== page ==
Apache Kafka, a Distributed Streaming Platform

Apache Kafka is a stream processing platform that was initially developed by LinkedIn and was open sourced in 2011. Apache Kafka is used for developing streaming apps and real-time data pipelines. Currently, Apache Kafka is used by lots of companies, including Microsoft, Netflix, Airbnb, the New York Times, Goldman Sachs, Target, Line, LinkedIn, Intuit, eBay, Walmart, Shopify, PayPal, Yelp, Uber, and Betfair.

 

Kafka is written in Java and Scala and is a part of Hadoop ecosystem. The goal of the project is to provide a unified, high-speed, low-latency platform for managing real-time data feeds. It functions like a publish/subscribe messaging system but has more advanced features such as fault tolerance, replication, built-in partitioning, and high throughput. These features make Kafka a highly attractive option for data integration. Kafka is frequently used together with Spark Streaming, Apache Storm, and Apache Hadoop.

 

As a streaming platform, Kafka has 3 key capabilities:

 

  • It allows users to publish and subscribe to streams of data like a messaging system.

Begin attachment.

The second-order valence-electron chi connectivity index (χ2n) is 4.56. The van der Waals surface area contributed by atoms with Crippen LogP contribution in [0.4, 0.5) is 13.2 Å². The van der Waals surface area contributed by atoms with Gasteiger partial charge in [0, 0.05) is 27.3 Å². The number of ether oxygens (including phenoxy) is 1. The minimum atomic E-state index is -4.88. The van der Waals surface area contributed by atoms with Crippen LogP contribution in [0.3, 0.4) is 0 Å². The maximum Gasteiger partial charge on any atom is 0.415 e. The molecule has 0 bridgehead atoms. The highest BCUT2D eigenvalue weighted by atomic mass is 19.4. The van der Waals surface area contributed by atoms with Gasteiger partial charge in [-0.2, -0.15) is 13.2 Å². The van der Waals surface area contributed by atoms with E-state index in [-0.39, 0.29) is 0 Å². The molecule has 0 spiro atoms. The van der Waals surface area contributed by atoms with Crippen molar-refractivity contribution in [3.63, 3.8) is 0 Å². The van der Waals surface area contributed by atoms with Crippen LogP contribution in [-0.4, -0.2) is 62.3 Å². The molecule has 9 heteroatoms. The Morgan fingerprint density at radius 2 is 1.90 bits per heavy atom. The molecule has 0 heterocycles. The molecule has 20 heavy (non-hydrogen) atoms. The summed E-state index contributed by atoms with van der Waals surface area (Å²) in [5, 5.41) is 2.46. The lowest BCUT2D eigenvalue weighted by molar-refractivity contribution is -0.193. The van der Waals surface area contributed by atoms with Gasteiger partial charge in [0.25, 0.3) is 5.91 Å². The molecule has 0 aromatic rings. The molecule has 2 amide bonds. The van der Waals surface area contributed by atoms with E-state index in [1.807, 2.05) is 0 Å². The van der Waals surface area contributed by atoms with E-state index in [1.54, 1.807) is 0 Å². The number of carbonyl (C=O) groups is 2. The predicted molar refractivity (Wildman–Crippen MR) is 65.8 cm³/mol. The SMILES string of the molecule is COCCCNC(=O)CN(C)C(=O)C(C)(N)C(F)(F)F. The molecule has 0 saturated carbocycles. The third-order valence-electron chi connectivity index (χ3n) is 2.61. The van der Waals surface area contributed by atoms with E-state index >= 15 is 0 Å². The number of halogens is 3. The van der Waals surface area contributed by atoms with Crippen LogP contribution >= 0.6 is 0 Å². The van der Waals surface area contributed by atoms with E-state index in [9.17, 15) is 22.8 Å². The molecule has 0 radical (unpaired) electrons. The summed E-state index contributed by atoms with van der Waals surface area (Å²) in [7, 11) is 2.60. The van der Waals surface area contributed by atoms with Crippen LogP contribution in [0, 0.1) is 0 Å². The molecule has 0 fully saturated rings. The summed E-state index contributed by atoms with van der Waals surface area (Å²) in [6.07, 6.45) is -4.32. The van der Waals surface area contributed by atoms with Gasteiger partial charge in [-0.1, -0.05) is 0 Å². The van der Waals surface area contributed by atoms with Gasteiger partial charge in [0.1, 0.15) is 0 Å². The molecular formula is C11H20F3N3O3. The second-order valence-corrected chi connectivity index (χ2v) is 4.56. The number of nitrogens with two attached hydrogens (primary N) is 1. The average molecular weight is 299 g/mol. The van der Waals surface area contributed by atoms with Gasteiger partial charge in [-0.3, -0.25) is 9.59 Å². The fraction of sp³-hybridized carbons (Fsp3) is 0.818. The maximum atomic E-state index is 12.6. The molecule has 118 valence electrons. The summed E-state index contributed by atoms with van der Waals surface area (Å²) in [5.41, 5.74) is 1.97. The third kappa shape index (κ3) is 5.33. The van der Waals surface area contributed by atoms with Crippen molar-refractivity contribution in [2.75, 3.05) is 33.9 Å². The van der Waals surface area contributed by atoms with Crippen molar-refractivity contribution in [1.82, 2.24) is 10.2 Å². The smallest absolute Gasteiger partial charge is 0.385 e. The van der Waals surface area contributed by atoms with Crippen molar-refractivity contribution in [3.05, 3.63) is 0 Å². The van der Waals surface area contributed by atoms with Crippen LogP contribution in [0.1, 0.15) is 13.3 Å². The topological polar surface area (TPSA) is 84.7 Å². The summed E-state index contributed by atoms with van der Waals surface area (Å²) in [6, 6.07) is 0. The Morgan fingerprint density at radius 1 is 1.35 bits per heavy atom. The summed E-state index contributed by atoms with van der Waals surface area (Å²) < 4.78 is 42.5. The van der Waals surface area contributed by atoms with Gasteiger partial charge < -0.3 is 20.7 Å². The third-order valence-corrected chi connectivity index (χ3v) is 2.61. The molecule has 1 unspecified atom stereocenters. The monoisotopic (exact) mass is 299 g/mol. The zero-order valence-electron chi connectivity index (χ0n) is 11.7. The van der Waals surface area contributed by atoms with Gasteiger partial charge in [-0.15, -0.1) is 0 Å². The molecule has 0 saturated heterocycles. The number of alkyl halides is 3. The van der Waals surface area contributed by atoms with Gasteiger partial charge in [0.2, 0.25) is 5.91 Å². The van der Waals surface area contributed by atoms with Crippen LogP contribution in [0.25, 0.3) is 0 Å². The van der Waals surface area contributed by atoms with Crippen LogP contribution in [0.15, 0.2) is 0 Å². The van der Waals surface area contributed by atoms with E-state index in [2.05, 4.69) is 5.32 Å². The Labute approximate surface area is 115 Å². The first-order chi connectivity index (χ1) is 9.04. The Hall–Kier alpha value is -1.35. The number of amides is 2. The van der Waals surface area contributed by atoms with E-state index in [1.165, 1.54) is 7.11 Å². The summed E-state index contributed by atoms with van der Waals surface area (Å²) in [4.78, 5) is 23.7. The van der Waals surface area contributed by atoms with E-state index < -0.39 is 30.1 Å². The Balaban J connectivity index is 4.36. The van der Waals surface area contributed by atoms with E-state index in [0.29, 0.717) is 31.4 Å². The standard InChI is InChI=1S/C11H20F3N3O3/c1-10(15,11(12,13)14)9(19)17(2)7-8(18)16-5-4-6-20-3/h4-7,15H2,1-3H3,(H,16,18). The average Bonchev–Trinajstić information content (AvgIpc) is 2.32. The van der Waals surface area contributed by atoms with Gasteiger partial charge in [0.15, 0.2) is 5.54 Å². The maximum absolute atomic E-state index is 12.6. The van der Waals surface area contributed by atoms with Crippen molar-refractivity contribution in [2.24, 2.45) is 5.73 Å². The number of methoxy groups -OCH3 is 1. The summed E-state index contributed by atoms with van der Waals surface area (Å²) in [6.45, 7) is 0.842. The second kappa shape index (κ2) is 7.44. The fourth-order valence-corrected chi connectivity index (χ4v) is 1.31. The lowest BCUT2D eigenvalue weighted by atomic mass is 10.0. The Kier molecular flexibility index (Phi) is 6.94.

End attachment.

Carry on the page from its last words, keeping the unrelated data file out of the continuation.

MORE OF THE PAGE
• It allows users to store streams of data in a fault-tolerant way in a distributed and replicated cluster.
  • It allows users to process streams of data in real time with scalable stream processing applications.

 

The platform manages its publish and subscribe messaging system with 5 core APIs:

 

  • The Producer API enables an application to send stream of records to Kafka topics
  • The Consumer API enables applications to subscribe to a topic in Kafka cluster and read streams of data.
  • The Streams API makes it possible to effectively transform input streams of records to output streams.
  • The AdminClient API lets manage and inspect different Kafka objects, for example, topics, acls, and brokers.
  • The Connector API enables developing and running reusable consumers or producers that provide connections for Kafka topics to existing data systems or applications.

 

Kafka is also commonly used for log aggregation, website activity tracking, stream processing, and operational metrics.